Solidarity from Sweden

Solidarity statement with Egypt’s workers and free unions:

On June 8, the Egyptian transitional government announced its intention to enforce a ban on strikes and protests that “obstruct the work of public institutions” or harm “national unity, societal peace or public order”, penalizing those who participate in such actions with a fine of 30.000 – 100.000 Egyptian pounds or a prison sentence of no less than one year. On that same day riot police forcibly tried to break up a peaceful sit-in outside the People’s Assembly in Cairo and arrested at least 5 of the participating tenant farmers, according to press reports and eyewitness accounts. A few days earlier, military police arrested 5 petroleum workers following a sit-in outside the Ministry of petroleum.
We are deeply concerned about these and numerous other reports of repression against peaceful protests since the resignation of Hosni Mubarak on February 11, and strongly urge the Egyptian authorities to refrain from all forms of violence against demonstrators or striking workers. We call upon the government to reconsider the decision to impose the ban on strikes – a clear violation of international conventions signed by Egypt. As the right to strike is a fundamental human right under international law, imposing such a ban would amount to nothing less than a betrayal of the revolution of the Egyptian people, and its legitimate demands for a just and democratic society.
We also call upon the government of Egypt to uphold its promise to guarantee the right of all Egyptian workers to form independent and democratic unions, and extend our full support to the Egyptian Federation of Independent Trade Unions and all the workers of Egypt in their struggle to realize this demand. The emergence of free and independent trade unions is an event of enormous significance for Egypt and the entire region and is to be welcomed by trade unionists and all democratic forces around the world.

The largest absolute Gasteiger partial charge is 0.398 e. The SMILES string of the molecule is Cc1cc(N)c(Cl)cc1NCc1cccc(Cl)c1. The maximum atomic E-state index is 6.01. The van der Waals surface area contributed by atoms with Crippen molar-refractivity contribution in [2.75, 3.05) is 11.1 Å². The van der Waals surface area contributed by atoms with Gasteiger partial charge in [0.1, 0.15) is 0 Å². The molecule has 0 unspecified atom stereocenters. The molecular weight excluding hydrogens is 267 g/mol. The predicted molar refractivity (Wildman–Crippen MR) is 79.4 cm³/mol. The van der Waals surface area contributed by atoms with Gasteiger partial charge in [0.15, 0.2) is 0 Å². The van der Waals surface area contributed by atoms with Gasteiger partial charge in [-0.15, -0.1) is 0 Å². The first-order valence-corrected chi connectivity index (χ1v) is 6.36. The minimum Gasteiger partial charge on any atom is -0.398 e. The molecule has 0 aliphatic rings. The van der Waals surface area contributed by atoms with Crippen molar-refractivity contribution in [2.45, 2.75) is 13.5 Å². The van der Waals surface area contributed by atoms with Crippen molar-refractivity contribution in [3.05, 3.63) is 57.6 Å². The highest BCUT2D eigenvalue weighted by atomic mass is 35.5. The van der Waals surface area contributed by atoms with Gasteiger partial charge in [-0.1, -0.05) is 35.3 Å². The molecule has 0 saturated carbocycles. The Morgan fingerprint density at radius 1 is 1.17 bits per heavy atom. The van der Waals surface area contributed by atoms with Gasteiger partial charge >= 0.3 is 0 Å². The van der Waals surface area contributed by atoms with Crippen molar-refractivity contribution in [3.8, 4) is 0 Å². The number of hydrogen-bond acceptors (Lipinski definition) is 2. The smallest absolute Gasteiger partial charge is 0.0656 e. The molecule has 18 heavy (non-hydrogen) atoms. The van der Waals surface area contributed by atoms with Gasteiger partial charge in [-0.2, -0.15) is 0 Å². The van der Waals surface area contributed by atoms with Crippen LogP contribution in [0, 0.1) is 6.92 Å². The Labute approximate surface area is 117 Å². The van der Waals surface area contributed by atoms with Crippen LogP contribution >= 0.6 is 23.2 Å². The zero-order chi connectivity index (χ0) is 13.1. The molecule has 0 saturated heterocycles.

Björn A. Borg, Swedish Dockworkers Union
Hans Linde, Left Party of Sweden, Member of Swedish Parliament
Josefin Brink, Left Party of Sweden, Member of Swedish Parliament
Amineh Kakabaveh, Left Party of Sweden, Member of Swedish Parliament
Lotta Johnsson Fornarve, Left Party of Sweden, Member of the Party
Central Committee
Mussie Ephrem, Left Party of Sweden, Member of the Party Central Committee
Ann-Margarethe Livh, Chairman, Left International Forum
Jytte Guteland, President of Swedish Social Democratic Youth

Egypt’s labor movement under attack

In the first three weeks of June, at least 22 workers and farmers have been interrogated by the military prosecutor and/or referred to military courts, according to the Awlad el-Ard NGO.

Public Transport Workers on Strike إضراب عمال النقل العام

On Saturday, 10 am, activists will be holding a protest in front of the State Council, in Dokki, in solidarity with Ali Fetouh, the president of the independent union of public transport workers, who is undergoing trial over charges of “inciting strikes.” Fetouh has also received international support from trade unionists in the UK.

The continued crackdown on the labor movement is taking place while the International Labor Organization is awarding our military junta by taking Egypt off its black list. For the ILO, it seems, military tribunals and anti-strike laws mean nothing other than the Egyptian workers are now free.

Detained farmers, workers, students released following protests

Farmers and activists held a rally outside the General Prosecutor’s Office at the High Court in Cairo, in protest at the detention of ten protesters – five farmers, three auto workers, two Azhar students – during a demonstration last Wednesday. Bail for the detainees had been set at LE10,000 per person, but after this rally lawyers announced that all ten would be released without bail.

Protesters call for overthrowing Field Marshal Tantawi الشعب يريد إسقاط المشير

On Sunday evening, around 2000 protesters marched against the proposed law by Essam Sharaf’s cabinet banning strikes and protests. We started from the Press Syndicate in Abdel Khaleq Tharwat street, marched through Maarouf St, Champlion St, then Tahrir Square, finally ending up in front of the parliament and the ministerial cabinet headquarters.

Participants in the march ranged from independent trade unionists and labor activists, to youth activists from different organizations. The chants were quite militant, taking on Field Marshal Tantawi and the army. Protesters called for overthrowing Tantawi, accusing him of being a dictator, crony, part of the Mubarak’s regime. At some point, the chants were even calling for executing Tantawi and Mubarak in public squares. The demonstrators also unleashed their wrath on the military police denouncing the torture of activists in the Egyptian Museum and Military Prison. The state-run media also was the target of the chants, with persistent calls for purging it from NDP elements.

This coming Friday will hopefully witness a big turn out for the protests called to purge the state-run media. And in the meantime, we still have to pursue our fight for free unions and taking Tahrir to the factories.